21st KIFF: If music be the food of love, play onâ€¦..
Kolkata, Nov 19 (IBNS): The role of music in world cinema has not been explored as much as it ideally ought to have been. This comes across lucidly through some films screened as part of the 21st KIFF both in its negative and its powerful impacts. Let us take the powerful role music can play in a film. It can be the main protagonist of a film. It can be an agency, it can have curative and rehabilitative effects on disturbed and distraught minds. How aesthetically and socially music can be handled by a talented director is expressed in the Brazilian film The Violin Teacher directed by Sergio Machado screened in the Cinema International Section.
One may not know of Chopin, Bach, Schubert, Vivaldi, Beethoven and other composers beyond their names. One may not know a note of Western classical music, orchestras, waltzes and so on. But one can be deeply impacted by the music composed and orchestrated by the music director duo of Alexandre Guerra and Felipe de Souza. The violin teacher in this film who is a social misfit and suffers from nervous pangs at a critically decisive audition, finds himself as a saviour of lost souls in the slums of Sao Paolo whose young lives he turns around, unwittingly, through his teaching him the beauty of music.
The film is inspired from the true story of the Baccarelli Institute and the play Acorda Brasil by Antonio Ermino de Moraes. It illustrates the transforming power of music both for the teacher and for his batch of socially marginalised and disturbed students who live in a slum.
The Passion of Augustine on the other hand, screened in International Competition and directed by Lea Pool of Canada, uses the backdrop of the “Quiet Revolution” in Canada which was a period of socio-political and cultural change to narrate the story of a dedicated by extreme disciplinarian Mother Augustus, the principal of a small convent music school and her evolving relationship with her music students. The entire film unfolds against the backdrop of the music lessons, the music practice sessions, the music concerts intercut with some students wanting to break away from the discipline which suddenly takes a complete twist when the socio-cultural revolution demands a change in the very cloistered habit the nuns wear.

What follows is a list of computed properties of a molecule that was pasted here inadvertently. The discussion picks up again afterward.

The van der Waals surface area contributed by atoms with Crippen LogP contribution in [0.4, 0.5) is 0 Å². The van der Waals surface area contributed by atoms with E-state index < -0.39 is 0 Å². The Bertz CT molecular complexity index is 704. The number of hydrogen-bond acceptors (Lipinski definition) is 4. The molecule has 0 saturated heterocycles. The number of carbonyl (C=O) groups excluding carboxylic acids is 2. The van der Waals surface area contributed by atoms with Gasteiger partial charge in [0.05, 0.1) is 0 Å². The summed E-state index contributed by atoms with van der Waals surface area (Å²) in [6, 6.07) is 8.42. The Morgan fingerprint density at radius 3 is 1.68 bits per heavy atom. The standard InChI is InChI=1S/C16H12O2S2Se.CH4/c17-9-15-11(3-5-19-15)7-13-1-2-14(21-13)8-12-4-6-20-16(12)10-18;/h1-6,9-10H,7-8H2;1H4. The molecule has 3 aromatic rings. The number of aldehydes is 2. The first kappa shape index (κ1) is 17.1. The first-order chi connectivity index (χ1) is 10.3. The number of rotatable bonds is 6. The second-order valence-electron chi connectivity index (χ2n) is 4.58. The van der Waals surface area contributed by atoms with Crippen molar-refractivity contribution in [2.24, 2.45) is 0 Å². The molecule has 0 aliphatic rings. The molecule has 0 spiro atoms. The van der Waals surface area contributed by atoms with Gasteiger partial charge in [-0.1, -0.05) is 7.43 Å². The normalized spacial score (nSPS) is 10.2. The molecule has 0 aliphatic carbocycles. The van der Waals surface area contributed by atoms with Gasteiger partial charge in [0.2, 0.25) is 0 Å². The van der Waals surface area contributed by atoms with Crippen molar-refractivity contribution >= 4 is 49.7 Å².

The performances, the relationships between and among the students of the convent and with their Catholic sisters and mothers in the same convent, are woven beautifully with classical piano works and at least one vocal tribute to Schubert which is performed as a girl’s choir.
Indian films like films from other parts of Asia such as Sri Lanka, Bangladesh and Pakistan use music because music forms an integral part of the country’s national and cultural identity. Therefore, the use and positioning of music in the films of these countries is influenced more as a bridge when the script runs out of dialogue, as a time-bridge between childhood and adulthood, as an entertainment factor or as a means to an end rather than an end unto itself. The result is that in most films of these countries, music becomes a dominating factor at times and dominates the narrative instead of complementing it and/or enriching it.
Sarmad Sultan Khusat’s Manto, where the director also plays the title role is a Pakistani film which is a fictional biopic on the famous writer Sadat Hasan Manto. This film uses music economically and creatively but uses it much more and more often than the film actually needed the music as it is the biopic of a writer and not a music maestro. Elizabeth Ekadashi directed by Paresh Mokashi, an Indian feature film in Marathi that has won two National Awards, uses the excuse of the pilgrimage town of Pandharpur in Maharashtra to put in as many songs and as loud music as possible to detract from the interesting characterisations of the two kids instead of focussing on their antics. The power of silence, in effect, remains unexplored.
(Reported by Shoma A. Chatterji)
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